I found a man talking to a woman, and he starts off saying, "How are you?"
She replies, "Oh, I've had a nice, easy day today. I'm just watching the movie channel. I have some tickets to see a concert tonight."
It goes on like this for quite a while and I'm imagining this nice boyfriend and girlfriend couple talking after work. Then all of a sudden the man says, "Well, are you sexy? What have you got on?" And in a very cool way, so he must have done this quite a few times before. The reality of the narrative you're constructing this way is constantly changing. And it's happening in real time all around you.
There's a certain sense of dread surrounding Scanner's methods. By accessing spaces traditionally considered private, his work evokes questions about piracy and motives and intent. And the alien electronic undercurrent to it all isn't exactly soothing. At a show in New York last year, Rimbaud said he quickly turned the channel when he realized he was broadcasting a discussion of funeral arrangements to an entire audience. His methods certainly are voyeuristic in nature, and potentially illegal, and his sounds are a far cry from sweet soul music. Rimbaud acknowledges this, but he also speaks romantically about the subtle subversion in using technology as a creative means.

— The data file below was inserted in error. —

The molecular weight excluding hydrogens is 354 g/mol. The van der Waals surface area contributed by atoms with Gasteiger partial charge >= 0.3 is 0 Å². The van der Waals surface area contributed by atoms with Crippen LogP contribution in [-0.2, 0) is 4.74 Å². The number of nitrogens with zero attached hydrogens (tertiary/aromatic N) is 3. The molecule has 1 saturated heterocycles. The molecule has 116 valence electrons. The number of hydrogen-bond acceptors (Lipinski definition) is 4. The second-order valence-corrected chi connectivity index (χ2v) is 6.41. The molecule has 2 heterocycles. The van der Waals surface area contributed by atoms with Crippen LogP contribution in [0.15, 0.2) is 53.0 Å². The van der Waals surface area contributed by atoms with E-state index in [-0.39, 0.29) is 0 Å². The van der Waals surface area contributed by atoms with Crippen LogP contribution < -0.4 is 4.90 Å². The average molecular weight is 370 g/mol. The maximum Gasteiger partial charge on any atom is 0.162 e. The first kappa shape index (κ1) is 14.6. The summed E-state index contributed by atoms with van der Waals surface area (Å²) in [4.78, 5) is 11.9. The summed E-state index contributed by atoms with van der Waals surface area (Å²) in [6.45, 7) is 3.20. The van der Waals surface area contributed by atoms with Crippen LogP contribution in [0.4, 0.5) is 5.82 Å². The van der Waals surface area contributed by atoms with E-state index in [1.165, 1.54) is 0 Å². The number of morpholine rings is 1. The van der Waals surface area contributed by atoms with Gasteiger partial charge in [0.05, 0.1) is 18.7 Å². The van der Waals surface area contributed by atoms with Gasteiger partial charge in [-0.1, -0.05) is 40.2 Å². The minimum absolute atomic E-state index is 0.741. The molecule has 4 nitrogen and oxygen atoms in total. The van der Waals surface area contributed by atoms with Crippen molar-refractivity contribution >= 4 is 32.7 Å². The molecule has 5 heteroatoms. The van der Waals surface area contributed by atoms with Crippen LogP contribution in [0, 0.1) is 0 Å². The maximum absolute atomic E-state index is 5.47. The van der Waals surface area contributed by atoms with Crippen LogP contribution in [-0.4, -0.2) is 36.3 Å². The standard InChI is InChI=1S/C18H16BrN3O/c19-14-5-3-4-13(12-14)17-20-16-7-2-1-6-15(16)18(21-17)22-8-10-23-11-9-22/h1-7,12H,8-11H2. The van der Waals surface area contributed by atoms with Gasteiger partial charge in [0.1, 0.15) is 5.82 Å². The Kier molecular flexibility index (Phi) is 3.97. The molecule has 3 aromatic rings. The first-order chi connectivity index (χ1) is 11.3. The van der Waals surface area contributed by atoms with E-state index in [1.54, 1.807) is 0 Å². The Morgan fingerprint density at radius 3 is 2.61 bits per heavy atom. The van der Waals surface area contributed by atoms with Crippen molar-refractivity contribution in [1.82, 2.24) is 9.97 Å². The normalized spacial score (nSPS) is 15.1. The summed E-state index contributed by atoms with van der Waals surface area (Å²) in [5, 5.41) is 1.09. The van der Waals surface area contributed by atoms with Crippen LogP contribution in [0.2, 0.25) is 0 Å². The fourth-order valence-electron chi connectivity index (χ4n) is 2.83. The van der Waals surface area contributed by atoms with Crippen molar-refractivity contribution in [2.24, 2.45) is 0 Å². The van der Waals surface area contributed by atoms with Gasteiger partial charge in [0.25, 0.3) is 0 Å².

"These questions are important to ask. Freedom of information is an important issue outside music that the work touches on," he said. "And it suggests the vulnerability of these kinds of systems, of technology. You'd like to think as technology continues to develop, it would be more secure, when in fact, it just gets easier to break into. And my work plays into that. The important thing is that we're allowed access to these tools that watch us and listen to us, that acknowledge who we are. It's when they're held in the power of somebody else that they can be quite scary."